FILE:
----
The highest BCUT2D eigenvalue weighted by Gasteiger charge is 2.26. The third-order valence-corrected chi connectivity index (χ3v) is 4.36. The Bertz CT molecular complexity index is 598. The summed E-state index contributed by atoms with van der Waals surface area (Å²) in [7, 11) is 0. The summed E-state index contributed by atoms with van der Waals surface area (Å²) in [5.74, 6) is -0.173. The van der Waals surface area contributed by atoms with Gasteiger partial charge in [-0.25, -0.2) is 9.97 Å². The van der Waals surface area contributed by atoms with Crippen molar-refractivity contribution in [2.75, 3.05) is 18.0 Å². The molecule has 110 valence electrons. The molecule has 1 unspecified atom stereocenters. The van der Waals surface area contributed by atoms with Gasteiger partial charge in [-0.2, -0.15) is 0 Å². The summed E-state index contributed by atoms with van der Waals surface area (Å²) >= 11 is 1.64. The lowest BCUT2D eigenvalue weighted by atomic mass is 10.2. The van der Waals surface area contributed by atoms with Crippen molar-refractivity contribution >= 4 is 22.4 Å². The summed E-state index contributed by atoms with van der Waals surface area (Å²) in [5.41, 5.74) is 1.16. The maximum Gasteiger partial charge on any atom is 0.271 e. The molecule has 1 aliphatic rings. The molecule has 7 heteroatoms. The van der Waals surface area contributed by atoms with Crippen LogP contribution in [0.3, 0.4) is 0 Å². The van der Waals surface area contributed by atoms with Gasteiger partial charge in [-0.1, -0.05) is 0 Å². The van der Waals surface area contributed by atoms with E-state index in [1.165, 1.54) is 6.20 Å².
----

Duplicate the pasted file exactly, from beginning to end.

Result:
The highest BCUT2D eigenvalue weighted by Gasteiger charge is 2.26. The third-order valence-corrected chi connectivity index (χ3v) is 4.36. The Bertz CT molecular complexity index is 598. The summed E-state index contributed by atoms with van der Waals surface area (Å²) in [7, 11) is 0. The summed E-state index contributed by atoms with van der Waals surface area (Å²) in [5.74, 6) is -0.173. The van der Waals surface area contributed by atoms with Gasteiger partial charge in [-0.25, -0.2) is 9.97 Å². The van der Waals surface area contributed by atoms with Crippen molar-refractivity contribution in [2.75, 3.05) is 18.0 Å². The molecule has 110 valence electrons. The molecule has 1 unspecified atom stereocenters. The van der Waals surface area contributed by atoms with Gasteiger partial charge in [-0.2, -0.15) is 0 Å². The summed E-state index contributed by atoms with van der Waals surface area (Å²) >= 11 is 1.64. The lowest BCUT2D eigenvalue weighted by atomic mass is 10.2. The van der Waals surface area contributed by atoms with Crippen molar-refractivity contribution >= 4 is 22.4 Å². The summed E-state index contributed by atoms with van der Waals surface area (Å²) in [5.41, 5.74) is 1.16. The maximum Gasteiger partial charge on any atom is 0.271 e. The molecule has 1 aliphatic rings. The molecule has 7 heteroatoms. The van der Waals surface area contributed by atoms with Crippen LogP contribution in [0.3, 0.4) is 0 Å². The van der Waals surface area contributed by atoms with Gasteiger partial charge in [-0.1, -0.05) is 0 Å². The van der Waals surface area contributed by atoms with E-state index in [1.165, 1.54) is 6.20 Å².